Convention; they are the more naturally led to this conclusion,
as in the course of their reflections on the subject, they have
been induced to think, that the power of regulating trade is
of such comprehensive extent, and will enter so far into the
general System of the federal government, that to give it
efficacy, and to obviate questions and doubts concerning its
precise nature and limits, may require a correspondent
adjustment of other parts of the Federal System.
That there are important defects in the system of the Federal
Government is acknowledged by the Acts of all those States,
which have concurred in the present Meeting; That the defects,
upon a closer examination, may be found greater and more
numerous, than even these acts imply, is at least so far
probably, from the embarrassments which characterize the
present State of our national affairs, foreign and domestic,
as may reasonably be supposed to merit a deliberate and candid
discussion, in some mode, which will unite the Sentiments and
Councils of all the States. In the choice of the mode, your
Commissioners are of opinion, that a Convention of Deputies
from the different States, for the special and sole purpose
of entering into this investigation, and digesting a plan for
supplying such defects as may be discovered to exist, will be
entitled to a preference from considerations, which will occur
without being particularized.
Your Commissioners decline an enumeration of those national
circumstances on which their opinion respecting the propriety
of a future Convention, with more enlarged powers, is founded;
as it would be a useless intrusion of facts and observations,
most of which have been frequently the subject of public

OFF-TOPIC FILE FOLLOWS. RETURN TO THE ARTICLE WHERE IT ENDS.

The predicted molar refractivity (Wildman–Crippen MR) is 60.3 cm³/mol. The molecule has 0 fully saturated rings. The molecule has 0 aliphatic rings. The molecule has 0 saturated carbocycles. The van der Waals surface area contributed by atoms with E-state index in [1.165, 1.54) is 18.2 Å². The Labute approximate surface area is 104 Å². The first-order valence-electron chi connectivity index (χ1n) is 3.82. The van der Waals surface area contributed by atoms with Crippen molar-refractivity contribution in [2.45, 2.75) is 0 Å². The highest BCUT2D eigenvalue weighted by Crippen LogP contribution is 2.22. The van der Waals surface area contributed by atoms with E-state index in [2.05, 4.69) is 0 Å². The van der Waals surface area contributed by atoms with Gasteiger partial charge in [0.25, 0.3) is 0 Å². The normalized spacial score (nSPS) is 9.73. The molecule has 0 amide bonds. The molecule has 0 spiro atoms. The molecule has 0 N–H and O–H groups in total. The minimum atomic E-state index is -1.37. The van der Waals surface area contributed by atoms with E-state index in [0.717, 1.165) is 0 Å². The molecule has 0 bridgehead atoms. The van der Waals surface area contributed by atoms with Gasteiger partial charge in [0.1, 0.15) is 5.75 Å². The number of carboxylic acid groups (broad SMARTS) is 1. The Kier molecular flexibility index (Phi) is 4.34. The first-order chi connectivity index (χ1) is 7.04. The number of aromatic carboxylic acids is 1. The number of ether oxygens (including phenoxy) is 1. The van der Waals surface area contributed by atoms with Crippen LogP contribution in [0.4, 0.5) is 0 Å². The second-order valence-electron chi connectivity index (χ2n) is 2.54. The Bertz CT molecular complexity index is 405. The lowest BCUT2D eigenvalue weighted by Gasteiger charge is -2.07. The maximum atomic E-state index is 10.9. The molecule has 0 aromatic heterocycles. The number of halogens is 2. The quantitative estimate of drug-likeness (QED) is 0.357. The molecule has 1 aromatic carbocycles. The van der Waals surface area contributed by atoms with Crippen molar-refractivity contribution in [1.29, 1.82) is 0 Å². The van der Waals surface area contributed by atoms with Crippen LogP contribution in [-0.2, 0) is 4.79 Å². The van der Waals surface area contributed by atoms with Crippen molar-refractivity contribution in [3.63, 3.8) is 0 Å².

discussion, and none of which can have escaped the penetration
of those to whom they would in this instance be addressed.
They are, however, of a nature so serious, as, in the view
of your Commissioners, to render the situation of the United
States delicate and critical, calling for an exertion of the
untied virtue and wisdom of all the members of the Confederacy.
Under this impression, Your Commissioners, with the most
respectful deference, beg leave to suggest their unanimous
conviction that it may essentially tend to advance the interests
of the union if the States, by whom they have been respectively
delegated, would themselves concur, and use their endeavors
to procure the concurrence of the other States, in the
appointment of Commissioners, to meet at Philadelphia on the
second Monday in May next, to take into consideration the
situation of the United States, to devise such further
provisions as shall appear to them necessary to render the
constitution of the Federal Government adequate to the
exigencies of the Union; and to report such an Act for that
purpose to the United States in Congress assembled, as when
agreed to, by them, and afterwards confirmed by the Legislatures
of every State, will effectually provide for the same.
Though your Commissioners could not with propriety address
these observations and sentiments to any but the States they
have the honor to represent, they have nevertheless concluded
from motives of respect, to transmit copies of the Report to
the United States in Congress assembled, and to the executives
of the other States.
Prepared by Gerald Murphy (The Cleveland Free-Net - aa300)